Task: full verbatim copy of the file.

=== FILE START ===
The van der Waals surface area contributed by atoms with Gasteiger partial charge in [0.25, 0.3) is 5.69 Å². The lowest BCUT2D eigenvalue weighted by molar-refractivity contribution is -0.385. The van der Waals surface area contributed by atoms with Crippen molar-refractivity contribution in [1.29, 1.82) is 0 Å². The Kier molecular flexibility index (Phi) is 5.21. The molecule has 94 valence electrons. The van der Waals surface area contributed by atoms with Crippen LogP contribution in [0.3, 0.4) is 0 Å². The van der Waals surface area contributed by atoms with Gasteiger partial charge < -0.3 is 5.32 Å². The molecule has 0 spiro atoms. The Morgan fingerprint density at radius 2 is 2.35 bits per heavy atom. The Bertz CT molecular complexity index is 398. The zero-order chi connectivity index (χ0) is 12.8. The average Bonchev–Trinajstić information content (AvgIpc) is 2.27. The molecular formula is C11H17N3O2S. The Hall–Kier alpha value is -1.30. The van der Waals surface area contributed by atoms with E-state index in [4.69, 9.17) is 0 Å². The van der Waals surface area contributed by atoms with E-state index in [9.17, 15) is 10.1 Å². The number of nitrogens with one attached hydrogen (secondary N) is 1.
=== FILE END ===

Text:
The van der Waals surface area contributed by atoms with Gasteiger partial charge in [0.25, 0.3) is 5.69 Å². The lowest BCUT2D eigenvalue weighted by molar-refractivity contribution is -0.385. The van der Waals surface area contributed by atoms with Crippen molar-refractivity contribution in [1.29, 1.82) is 0 Å². The Kier molecular flexibility index (Phi) is 5.21. The molecule has 94 valence electrons. The van der Waals surface area contributed by atoms with Crippen LogP contribution in [0.3, 0.4) is 0 Å². The van der Waals surface area contributed by atoms with Gasteiger partial charge < -0.3 is 5.32 Å². The molecule has 0 spiro atoms. The Morgan fingerprint density at radius 2 is 2.35 bits per heavy atom. The Bertz CT molecular complexity index is 398. The zero-order chi connectivity index (χ0) is 12.8. The average Bonchev–Trinajstić information content (AvgIpc) is 2.27. The molecular formula is C11H17N3O2S. The Hall–Kier alpha value is -1.30. The van der Waals surface area contributed by atoms with E-state index in [4.69, 9.17) is 0 Å². The van der Waals surface area contributed by atoms with E-state index in [9.17, 15) is 10.1 Å². The number of nitrogens with one attached hydrogen (secondary N) is 1.